Liz Cheney takes on Trump anew, saying his false claims are ‘poisoning our democratic system.’

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Representative Liz Cheney of Wyoming, the No. 3 House Republican, repudiated former President Donald J. Trump’s false claim that the 2020 election was stolen, accusing him on Monday of “poisoning our democratic system.”

Ms. Cheney’s comments on Twitter escalated her feud with the former president — and, by extension, dozens of her fellow House Republicans who have repeated his baseless assertions that the election was fraudulently decided, or spread falsehoods about the Jan. 6 assault on the Capitol by a pro-Trump mob.

The clash is threatening to reach a breaking point in the House, where a number of rank-and-file Republicans are growing increasingly frustrated with Ms. Cheney’s determination to continue calling out Mr. Trump and members of their party. Some have begun openly predicting that the Wyoming Republican, who overwhelmingly defeated a challenge to her leadership position in February after she had sided with Democrats in voting to impeach the former president, will soon face another such challenge and lose.

Apparently undaunted by such threats, Ms. Cheney issued a scathing rebuttal on Monday to a statement put out by Mr. Trump in which he called his 2020 loss “THE BIG LIE,” the term that Democrats have used to describe the former president’s lies about a stolen election.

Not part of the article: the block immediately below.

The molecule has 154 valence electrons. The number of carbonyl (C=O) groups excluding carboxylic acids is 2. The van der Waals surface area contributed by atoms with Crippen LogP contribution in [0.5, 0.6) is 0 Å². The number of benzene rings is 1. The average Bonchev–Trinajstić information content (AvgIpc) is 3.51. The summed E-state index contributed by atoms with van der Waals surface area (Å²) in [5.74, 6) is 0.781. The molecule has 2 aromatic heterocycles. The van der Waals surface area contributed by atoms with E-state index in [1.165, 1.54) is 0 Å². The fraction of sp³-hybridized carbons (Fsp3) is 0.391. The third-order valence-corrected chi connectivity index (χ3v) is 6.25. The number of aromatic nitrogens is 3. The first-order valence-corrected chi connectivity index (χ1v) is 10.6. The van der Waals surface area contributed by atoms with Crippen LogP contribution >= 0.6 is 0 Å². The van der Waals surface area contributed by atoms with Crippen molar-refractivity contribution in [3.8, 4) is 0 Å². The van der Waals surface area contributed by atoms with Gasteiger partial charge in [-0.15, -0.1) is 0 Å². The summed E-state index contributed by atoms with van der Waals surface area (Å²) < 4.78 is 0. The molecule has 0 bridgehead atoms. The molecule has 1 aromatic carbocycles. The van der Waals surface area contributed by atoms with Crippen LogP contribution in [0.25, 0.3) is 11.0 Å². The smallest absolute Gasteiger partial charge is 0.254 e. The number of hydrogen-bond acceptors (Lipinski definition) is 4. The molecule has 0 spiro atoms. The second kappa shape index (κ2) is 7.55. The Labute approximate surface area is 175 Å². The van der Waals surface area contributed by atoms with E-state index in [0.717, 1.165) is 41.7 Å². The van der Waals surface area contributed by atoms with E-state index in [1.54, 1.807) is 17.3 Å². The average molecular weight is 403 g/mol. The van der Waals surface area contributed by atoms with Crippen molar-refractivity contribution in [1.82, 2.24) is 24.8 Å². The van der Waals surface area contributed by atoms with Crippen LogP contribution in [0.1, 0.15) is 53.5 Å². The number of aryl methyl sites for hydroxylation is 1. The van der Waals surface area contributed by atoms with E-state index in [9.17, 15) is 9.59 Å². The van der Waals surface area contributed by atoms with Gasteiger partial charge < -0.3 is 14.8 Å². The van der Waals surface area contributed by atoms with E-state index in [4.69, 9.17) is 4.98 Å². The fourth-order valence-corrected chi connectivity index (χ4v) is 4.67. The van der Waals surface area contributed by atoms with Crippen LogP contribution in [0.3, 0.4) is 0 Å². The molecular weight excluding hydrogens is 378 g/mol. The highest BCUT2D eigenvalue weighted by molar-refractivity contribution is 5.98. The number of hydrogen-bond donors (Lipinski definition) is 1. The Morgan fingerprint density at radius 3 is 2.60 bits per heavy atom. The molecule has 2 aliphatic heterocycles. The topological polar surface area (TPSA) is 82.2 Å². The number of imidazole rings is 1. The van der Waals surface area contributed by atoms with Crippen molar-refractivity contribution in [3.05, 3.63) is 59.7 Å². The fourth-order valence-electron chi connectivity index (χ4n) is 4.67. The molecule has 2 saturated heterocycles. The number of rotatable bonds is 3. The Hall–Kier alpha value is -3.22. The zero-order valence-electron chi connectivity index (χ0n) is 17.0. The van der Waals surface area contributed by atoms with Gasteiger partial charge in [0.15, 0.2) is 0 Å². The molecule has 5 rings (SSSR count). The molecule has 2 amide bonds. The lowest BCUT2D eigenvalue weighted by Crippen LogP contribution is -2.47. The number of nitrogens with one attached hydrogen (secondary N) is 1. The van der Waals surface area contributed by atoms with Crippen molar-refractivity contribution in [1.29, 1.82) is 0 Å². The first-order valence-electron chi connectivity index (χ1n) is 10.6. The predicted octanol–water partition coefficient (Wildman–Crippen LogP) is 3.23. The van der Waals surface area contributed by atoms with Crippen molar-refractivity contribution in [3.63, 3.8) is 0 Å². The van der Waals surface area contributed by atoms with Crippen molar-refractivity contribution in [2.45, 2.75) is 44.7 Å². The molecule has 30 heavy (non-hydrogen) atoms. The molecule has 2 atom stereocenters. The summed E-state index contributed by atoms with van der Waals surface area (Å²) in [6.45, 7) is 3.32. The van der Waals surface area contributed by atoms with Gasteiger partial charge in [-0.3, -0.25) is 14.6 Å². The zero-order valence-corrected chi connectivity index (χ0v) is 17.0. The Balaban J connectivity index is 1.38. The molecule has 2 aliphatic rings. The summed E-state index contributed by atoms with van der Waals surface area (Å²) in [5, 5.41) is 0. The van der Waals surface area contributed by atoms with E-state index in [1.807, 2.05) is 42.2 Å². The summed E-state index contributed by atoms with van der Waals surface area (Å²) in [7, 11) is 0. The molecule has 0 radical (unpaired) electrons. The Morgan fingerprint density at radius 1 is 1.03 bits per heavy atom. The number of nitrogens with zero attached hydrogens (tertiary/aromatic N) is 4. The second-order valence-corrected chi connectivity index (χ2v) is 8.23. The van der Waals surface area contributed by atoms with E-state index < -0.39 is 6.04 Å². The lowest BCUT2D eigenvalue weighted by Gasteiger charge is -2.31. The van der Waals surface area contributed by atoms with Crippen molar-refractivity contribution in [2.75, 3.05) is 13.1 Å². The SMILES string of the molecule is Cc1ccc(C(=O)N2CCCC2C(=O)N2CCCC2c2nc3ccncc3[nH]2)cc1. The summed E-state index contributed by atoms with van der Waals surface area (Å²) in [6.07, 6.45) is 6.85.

“The 2020 presidential election was not stolen,” Ms. Cheney wrote about an hour after Mr. Trump released his one-line statement. “Anyone who claims it was is spreading THE BIG LIE, turning their back on the rule of law, and poisoning our democratic system.”

Her comments are likely to stoke rising resentment of her within the House Republican Conference, whose leaders have publicly signaled irritation in recent weeks with Ms. Cheney’s insistence on taking every possible opportunity to denounce the Jan. 6 riot as an attack manufactured by Mr. Trump and his claims of a stolen election.

At a Republican retreat in Orlando last week, Representative Kevin McCarthy of California, the minority leader, declined to say whether she was a good fit to lead the conference, signaling a change of heart from February, when he vouched for Ms. Cheney as she was facing a vote to strip her of her leadership position. In remarks to Axios, Representative Steve Scalise of Louisiana, the No. 2 Republican, went slightly further, suggesting that Ms. Cheney was out of step with the conference.

“This idea that you just disregard President Trump is not where we are — and frankly, he has a lot to offer still,” Mr. Scalise said.

The tensions came to a head last week, after Ms. Cheney told reporters that any lawmaker who led the bid to invalidate President Biden’s electoral victory in Congress should be disqualified from running for president. She also broke with Mr. McCarthy on the scope of a proposed independent commission to investigate the Jan. 6 riot, telling reporters in response to a question that she believed it should be narrowly focused on the assault on the Capitol.

Mr. McCarthy and other Republican leaders have instead argued that the inquiry should be broadened to include “political violence across this country,” including by Black Lives Matter and Antifa activists.

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